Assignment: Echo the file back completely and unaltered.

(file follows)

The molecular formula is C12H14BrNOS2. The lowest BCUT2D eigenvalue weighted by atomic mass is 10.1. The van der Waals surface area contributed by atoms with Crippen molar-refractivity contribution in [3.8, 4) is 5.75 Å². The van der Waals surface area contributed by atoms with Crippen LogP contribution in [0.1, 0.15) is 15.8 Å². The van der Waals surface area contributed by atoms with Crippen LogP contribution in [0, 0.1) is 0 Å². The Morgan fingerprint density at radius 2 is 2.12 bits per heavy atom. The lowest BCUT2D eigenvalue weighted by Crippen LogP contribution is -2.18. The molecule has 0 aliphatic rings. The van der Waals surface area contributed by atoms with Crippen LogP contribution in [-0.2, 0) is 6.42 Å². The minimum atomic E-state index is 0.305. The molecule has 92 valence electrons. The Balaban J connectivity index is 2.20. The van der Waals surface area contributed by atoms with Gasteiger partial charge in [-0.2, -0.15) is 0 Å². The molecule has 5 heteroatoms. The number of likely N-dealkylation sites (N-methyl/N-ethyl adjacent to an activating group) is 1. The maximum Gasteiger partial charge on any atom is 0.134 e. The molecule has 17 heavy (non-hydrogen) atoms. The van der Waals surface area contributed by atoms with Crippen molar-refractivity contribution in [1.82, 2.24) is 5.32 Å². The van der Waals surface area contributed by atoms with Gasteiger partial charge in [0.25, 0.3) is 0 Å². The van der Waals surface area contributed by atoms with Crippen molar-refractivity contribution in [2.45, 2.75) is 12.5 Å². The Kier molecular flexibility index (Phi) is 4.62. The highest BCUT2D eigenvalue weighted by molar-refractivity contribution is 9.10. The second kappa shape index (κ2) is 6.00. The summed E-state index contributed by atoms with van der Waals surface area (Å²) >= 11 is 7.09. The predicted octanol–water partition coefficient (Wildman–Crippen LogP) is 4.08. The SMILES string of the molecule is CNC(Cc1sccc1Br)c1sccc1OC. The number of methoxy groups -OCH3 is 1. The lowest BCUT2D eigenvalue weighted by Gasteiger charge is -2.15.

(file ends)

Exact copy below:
The molecular formula is C12H14BrNOS2. The lowest BCUT2D eigenvalue weighted by atomic mass is 10.1. The van der Waals surface area contributed by atoms with Crippen molar-refractivity contribution in [3.8, 4) is 5.75 Å². The van der Waals surface area contributed by atoms with Crippen LogP contribution in [0.1, 0.15) is 15.8 Å². The van der Waals surface area contributed by atoms with Crippen LogP contribution in [0, 0.1) is 0 Å². The Morgan fingerprint density at radius 2 is 2.12 bits per heavy atom. The lowest BCUT2D eigenvalue weighted by Crippen LogP contribution is -2.18. The molecule has 0 aliphatic rings. The van der Waals surface area contributed by atoms with Crippen LogP contribution in [-0.2, 0) is 6.42 Å². The minimum atomic E-state index is 0.305. The molecule has 92 valence electrons. The Balaban J connectivity index is 2.20. The van der Waals surface area contributed by atoms with Gasteiger partial charge in [-0.2, -0.15) is 0 Å². The molecule has 5 heteroatoms. The number of likely N-dealkylation sites (N-methyl/N-ethyl adjacent to an activating group) is 1. The maximum Gasteiger partial charge on any atom is 0.134 e. The molecule has 17 heavy (non-hydrogen) atoms. The van der Waals surface area contributed by atoms with Crippen molar-refractivity contribution in [1.82, 2.24) is 5.32 Å². The van der Waals surface area contributed by atoms with Gasteiger partial charge in [0.25, 0.3) is 0 Å². The van der Waals surface area contributed by atoms with Crippen molar-refractivity contribution in [2.45, 2.75) is 12.5 Å². The Kier molecular flexibility index (Phi) is 4.62. The highest BCUT2D eigenvalue weighted by molar-refractivity contribution is 9.10. The second kappa shape index (κ2) is 6.00. The summed E-state index contributed by atoms with van der Waals surface area (Å²) >= 11 is 7.09. The predicted octanol–water partition coefficient (Wildman–Crippen LogP) is 4.08. The SMILES string of the molecule is CNC(Cc1sccc1Br)c1sccc1OC. The number of methoxy groups -OCH3 is 1. The lowest BCUT2D eigenvalue weighted by Gasteiger charge is -2.15.